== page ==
The power output of the system is low compared to the 300-kilowatt engines typical of modern diesel commuter trains, but it's still enough to propel the railcar at up to 80 kilometres per hour on a level track. As yet, though, it can only run for 80 kilometres before it needs refuelling. The company is not predicting when the railcar will be ready to enter regular passenger service.

Though East Japan expects to be the first to run a fuel cell train on an ordinary track, the rival project from RTRI is not far behind. In October 2006 the company, whose project is part-funded by Japan's Ministry of Land, Infrastructure and Transport, completed a successful trial on a test line of a prototype vehicle powered by a 120-kilowatt fuel cell. By the end of this year the company expects to have built and tested its own train, in which the fuel cell is backed up by a battery, as in East Japan's vehicle. The fuel cell unit is currently with its developer Nuvera Fuel Cells in Cambridge, Massachusetts, for modification ahead of further tests.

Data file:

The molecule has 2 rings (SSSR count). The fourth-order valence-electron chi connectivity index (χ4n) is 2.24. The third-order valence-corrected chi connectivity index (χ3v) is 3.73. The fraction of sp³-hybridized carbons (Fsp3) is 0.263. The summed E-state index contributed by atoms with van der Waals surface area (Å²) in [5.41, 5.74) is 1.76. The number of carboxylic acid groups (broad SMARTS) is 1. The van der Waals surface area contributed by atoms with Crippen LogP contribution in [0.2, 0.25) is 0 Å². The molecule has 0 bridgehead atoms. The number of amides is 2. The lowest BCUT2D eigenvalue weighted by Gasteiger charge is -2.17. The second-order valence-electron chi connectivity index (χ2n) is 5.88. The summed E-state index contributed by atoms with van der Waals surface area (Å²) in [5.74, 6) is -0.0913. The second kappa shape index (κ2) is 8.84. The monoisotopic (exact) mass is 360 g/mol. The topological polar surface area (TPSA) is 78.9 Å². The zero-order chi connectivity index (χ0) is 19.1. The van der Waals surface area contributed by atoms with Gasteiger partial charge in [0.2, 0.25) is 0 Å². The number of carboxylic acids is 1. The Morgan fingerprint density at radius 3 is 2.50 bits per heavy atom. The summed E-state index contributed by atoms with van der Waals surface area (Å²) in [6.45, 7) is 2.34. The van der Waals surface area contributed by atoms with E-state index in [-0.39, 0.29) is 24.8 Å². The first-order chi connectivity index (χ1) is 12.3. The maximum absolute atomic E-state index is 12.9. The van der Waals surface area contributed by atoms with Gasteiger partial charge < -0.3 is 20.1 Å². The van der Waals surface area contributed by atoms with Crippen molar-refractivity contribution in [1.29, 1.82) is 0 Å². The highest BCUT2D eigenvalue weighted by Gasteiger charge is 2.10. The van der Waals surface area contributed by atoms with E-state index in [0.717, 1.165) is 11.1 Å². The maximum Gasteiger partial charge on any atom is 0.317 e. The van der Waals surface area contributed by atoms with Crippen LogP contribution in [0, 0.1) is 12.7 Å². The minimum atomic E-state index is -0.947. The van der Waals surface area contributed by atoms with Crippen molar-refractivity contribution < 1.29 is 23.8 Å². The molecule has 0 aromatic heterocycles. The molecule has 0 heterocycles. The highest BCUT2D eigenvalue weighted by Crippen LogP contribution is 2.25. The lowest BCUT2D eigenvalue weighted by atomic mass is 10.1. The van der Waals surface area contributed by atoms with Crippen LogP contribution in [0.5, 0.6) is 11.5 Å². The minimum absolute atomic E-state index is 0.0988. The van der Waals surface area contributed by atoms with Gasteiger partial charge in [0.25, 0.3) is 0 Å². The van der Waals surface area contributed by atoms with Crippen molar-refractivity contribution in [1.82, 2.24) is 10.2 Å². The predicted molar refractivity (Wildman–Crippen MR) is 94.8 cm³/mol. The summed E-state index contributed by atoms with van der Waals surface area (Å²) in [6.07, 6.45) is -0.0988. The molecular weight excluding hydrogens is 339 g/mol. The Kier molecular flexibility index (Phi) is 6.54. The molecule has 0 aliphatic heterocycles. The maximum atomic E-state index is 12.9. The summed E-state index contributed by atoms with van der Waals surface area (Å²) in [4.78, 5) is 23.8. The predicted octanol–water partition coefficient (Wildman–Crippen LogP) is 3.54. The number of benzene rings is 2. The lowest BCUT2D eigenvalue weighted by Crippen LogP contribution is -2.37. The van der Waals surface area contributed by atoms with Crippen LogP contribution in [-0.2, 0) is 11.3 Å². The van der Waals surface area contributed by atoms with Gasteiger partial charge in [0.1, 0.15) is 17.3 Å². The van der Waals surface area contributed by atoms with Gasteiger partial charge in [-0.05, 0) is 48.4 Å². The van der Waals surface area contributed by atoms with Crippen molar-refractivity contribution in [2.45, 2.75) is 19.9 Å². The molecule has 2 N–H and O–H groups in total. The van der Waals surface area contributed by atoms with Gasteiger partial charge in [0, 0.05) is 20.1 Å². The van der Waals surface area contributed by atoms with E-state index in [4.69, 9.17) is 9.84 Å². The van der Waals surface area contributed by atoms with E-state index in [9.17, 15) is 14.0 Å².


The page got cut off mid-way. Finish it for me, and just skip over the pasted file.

The development of RTRI's train was originally managed by an American company, Vehicle Projects of Denver, Colorado, which is also developing a fuel cell locomotive for the US army and a consortium of rail companies. The locomotive, designed to shunt freight cars around rail yards, will be powered by a 250-kilowatt fuel cell. "It should have plenty of power," says Arnold Miller, president of Vehicle Projects.

The locomotive is being developed as part of a Department of Defense programme that funds technologies equally suited to military or civilian use, and is due to be completed by the end of this year. The army wants it to be able to double as a mobile power unit that could, for example, provide emergency power to a military base if the regular supply is knocked out. It could also be used in the aftermath of floods or earthquakes, hauling in supplies and then staying on site to power local hospitals and relief centres.